So we have in effect two mutually exclusive majorities in Scotland. In 2014 a majority for staying in the UK and in 2016 a majority for remaining in the EU. But Scotland can no longer have both. If we want to stay in the UK we have to leave the EU along with the rest of the UK. On the other hand if we want to remain in the EU, we will have to leave the UK.

For many people in Scotland this will be a difficult choice. A choice not of their own making. A choice that has been imposed on them by a UK government that has only one MP elected in Scotland and a government that has shown zero interest in reaching a compromise with the Scottish government.

The only democratic way out of this impasse is another referendum. There is a majority in the Scottish parliament in favour of another referendum, made up of the Greens and the SNP. Both parties made it clear in their manifestoes in 2016 that a Brexit imposed on Scotland against the wishes of voters in Scotland would be justification for another independence referendum.

For this referendum to have any sense it needs to take place before the UK has formally left the EU.This would ensure a smooth transition for Scotland to full EU membership. Which points to autumn 2018 or spring 2019 at the latest. By then we will all know the broad outline of whatever Brexit deal the UK government has managed to reach with the EU. All the Ts may not be crossed but enough will be known by then to enable voters in Scotland to make an informed choice.

The ball is now firmly in hands of Theresa May. To reject the referendum would be an affront to democracy. To try and postpone the referendum until after the UK has exited the EU would be nothing more than an attempt to punish Scotland. The only reason there will be another referendum is to avoid Scotland leaving the EU. So the referendum has to take place before Brexit has been consumated.

This is a referendum that has been made in Westminster and specifically by the Tory party in England. Without Brexit there would be no second referendum, certainly not in the near future. It is not only people in Scotland who now have to seriously rethink our position regards the UK, but people in Northern Ireland now face a similar choice. There of course the alternative to Brexit is unification with the Republic of Ireland.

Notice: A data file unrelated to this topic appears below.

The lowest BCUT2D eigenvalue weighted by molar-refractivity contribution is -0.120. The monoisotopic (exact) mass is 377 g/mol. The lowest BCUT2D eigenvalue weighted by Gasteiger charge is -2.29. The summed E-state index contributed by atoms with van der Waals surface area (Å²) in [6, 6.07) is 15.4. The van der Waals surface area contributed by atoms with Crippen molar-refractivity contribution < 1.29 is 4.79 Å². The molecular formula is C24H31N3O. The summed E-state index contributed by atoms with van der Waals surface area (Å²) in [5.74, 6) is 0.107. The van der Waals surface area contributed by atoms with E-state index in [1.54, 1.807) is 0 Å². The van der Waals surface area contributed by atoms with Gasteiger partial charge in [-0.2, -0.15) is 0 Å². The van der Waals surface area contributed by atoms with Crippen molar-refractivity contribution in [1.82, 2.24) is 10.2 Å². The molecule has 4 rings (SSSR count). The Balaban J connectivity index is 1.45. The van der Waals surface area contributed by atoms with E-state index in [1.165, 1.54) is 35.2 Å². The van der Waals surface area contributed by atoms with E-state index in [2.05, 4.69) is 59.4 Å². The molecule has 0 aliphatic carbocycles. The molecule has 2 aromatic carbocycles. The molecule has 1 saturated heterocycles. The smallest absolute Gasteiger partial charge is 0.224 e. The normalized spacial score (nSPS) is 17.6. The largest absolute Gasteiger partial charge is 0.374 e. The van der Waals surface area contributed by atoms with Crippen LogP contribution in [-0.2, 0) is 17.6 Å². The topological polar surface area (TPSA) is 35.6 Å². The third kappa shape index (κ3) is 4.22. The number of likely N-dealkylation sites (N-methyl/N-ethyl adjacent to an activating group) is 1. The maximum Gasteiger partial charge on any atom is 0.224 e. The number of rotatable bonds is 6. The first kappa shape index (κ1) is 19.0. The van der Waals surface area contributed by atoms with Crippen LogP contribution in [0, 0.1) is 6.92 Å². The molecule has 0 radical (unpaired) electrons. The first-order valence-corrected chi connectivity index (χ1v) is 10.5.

Remember all this is the result of the Tory party putting their own party interests above everything else. What an irony it would be if it turns out that it is the Conservative and Unionist party which presides over the demise of the UK.

Mixing it up


When you first start dyeing, there’s an overwhelming range of colours to choose from. As well as thinking about what kind of materials you want to be dyeing, whether you are going to need any auxiliary chemicals for the techniques you want to use, you need to think about what set of dyes you’re going to use to get you started.


Now this is all a lot easier if you have an infinite budget and the cupboard space to match. You can just buy a bit of everything to try. Some suppliers offer ‘starter kits’ as well, with smaller amounts of a range of different dyes to get started. Many dyers will tell you though that all you need is a small select palette and you can mix the rest. So is it really worth investing in a big range of different dyes?

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Reading Highlights – May 2016

Almost back to normal reading wise last month. Down to six books, well, in reality five books and three short stories. Four crime novels. Once again no non-fiction, which continues to surprise me. Though I guess I read a lot on politics and current affairs online. Anyway, back to the books, this time they included two by authors new to me, both very good, as were the others.

Present Darkness, by Malla Nunn – this is the fourth (and last?) novel set in the early years of apartheid in South Africa. Once again Detective Emmanuel Cooper and his Zulu colleague Detective Constable Samuel Shabalala combine to solve another murder mystery. This time the prime suspect is Shabalala’s eldest son, and the victims are two white people. Not an easy task for the duo, ably aided and abetted by Dr Daniel Zweigman. Will be disappointed if this is the last in this excellent series.

The Serbian Dane, by Leif Davidsen – more of a thriller than a crime novel, the narrative revolves around the attempt by Vuk, the Serbian Dane of the title, to assassinate Iranian author Sara Santana. The Iranians have placed a fatwa on her and Vuk has been hired, via a Russian connection to kill her. Santana is due to come out of hiding for a press conference in Copenhagen. Tasked with protecting her are Per Toftlund from the Danish police and Lise Carsten the journalist who is organising the visit. Will they succeed in foiling Vuk’s mission? This is the second of Davidsen’s novels I have now read. The first was the Woman from Bratislava, another very good thriller.